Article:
Saturday, December 22, 2007

The Quiet Christ – Part 3

After he was nailed up, I sat down behind the Harassees with my two friends who were in the crowd after all. Those who had crucified him started to throw dice for the clothes of the three criminals on the three crosses. Jesus, the quiet one, was in the middle and most of the relentless attention, scoffing and mocking was directed at him. But he said nothing! If they hadn’t yet done enough to scorn this man, someone wrote a sign that labeled his crime: “King of the Jews”. Gee, that sounds familiar. I didn’t know Harod’s title was a crime? The Harassees said that we should just leave him alone, so Judas, Matt and I sat behind them, hoping to receive some of the warmth from the fire they had made.
If you haven’t seen a crucifixion, they are long, ugly and tiring. Like a prison sentence where the goal is simply to ‘do the time,’ the responsibility of a crucified man is both to ‘do the time’ and ‘bear the pain.’ I hate the idea of doing both.
In addition, though it was mid afternoon, this crucifixion took place in the dark. Soon after the Harassees lit their fire, the heavenly lights went out and the only source of light and warmth was those quickly quenching flames. Needless to say, with no light, nothing to do, and little to talk about, we all fell asleep.
Some time later, we awoke. The fire had long gone out, the game of dice had ended because of the darkness, and those Harassees had gone. Others had come to take their place, but only a few people still remained.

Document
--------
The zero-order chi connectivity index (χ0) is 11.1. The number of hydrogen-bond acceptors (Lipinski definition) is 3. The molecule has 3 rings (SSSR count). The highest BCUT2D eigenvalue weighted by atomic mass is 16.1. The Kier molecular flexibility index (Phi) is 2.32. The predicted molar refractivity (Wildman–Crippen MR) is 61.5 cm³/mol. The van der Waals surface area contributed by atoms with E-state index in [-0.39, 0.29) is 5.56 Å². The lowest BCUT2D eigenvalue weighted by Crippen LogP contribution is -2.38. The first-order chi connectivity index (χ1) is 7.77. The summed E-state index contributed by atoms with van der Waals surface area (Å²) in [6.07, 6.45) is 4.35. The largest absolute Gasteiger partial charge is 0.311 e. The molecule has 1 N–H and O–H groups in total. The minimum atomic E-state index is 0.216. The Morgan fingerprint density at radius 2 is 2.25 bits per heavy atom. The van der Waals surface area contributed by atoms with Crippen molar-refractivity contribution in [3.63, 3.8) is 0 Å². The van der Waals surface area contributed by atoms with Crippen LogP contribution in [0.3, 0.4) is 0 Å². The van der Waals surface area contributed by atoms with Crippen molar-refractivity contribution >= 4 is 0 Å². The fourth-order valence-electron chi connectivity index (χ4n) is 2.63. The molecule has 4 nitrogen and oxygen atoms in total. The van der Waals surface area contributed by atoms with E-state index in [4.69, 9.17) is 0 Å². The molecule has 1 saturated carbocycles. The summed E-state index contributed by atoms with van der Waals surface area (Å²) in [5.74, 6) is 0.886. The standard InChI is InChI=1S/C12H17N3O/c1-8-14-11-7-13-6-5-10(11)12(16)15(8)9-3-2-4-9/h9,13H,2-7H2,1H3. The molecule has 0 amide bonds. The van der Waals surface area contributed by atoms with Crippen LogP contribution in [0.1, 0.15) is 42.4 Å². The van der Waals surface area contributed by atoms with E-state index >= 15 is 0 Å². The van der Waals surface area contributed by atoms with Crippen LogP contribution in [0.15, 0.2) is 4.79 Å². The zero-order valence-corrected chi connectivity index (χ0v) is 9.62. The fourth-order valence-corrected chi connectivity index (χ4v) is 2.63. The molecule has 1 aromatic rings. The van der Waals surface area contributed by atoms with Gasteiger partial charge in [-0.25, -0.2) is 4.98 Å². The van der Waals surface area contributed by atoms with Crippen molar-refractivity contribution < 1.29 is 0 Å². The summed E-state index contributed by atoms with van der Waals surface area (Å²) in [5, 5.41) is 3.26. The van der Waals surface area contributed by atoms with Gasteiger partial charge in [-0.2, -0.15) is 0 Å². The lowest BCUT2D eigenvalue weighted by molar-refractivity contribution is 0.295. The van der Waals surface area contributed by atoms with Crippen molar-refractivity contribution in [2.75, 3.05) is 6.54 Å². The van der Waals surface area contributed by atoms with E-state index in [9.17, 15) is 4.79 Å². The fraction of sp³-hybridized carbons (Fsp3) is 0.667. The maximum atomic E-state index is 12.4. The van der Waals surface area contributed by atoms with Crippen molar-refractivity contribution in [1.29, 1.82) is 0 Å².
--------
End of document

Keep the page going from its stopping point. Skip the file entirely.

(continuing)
As we leaned against each other, talking, rubbing our hands together to keep warm, nodding in and out of sleep, none of us were thinking about work. We were all thinking about how an innocent man could receive a sentence he did not deserve. Judas, Matt or myself would have been ideal candidates, but this man? I know I am supposed to be a cold blooded, hardened criminal, but in spite of the cold around me, I began to sense warmth that I had never felt before, and somehow it seemed to come from this quiet one.
He remained that way for hours, refusing to answer the ridicules he received from all sides. But if someone mentioned something important, he did his best to answer their comments. For instance, at about two o’clock, one of the criminals asked:
Right criminal – “What are you doing here? I’m here for a good reason. I stole, killed, molested. But you? You just gave. Please remember me when you enter your kingdom. I’ll always remember you.”
Than I heard him speak for the first time.
Jesus – “Don’t worry. You’ll do more than remember me. You’ll be with me.”
How can he be so comforting when he is so uncomfortable? Does he know something that no one else knows? I guess he really must have friends in high places. And what was that about a ‘kingdom’? Really? You mean this title ‘King of the Jews” is more than just a cruel joke?
Though we continued to sit with our backs to each other, me watching the cross, and my friends watching the many passers by along the road, my friends began to be more and more interested whenever the quiet one spoke. The criminals, however, were constantly talking, making verbal jabs at each other, the passers by, and especially at him.
Right criminal - “Who do you think you are? If you are the Son of God, do something Godly. Dying on a cross certainly isn’t Godly!”
Left criminal - “So, you are the King of the Jews, are you. Well, I’m a Jew, and you are definitely not my king.”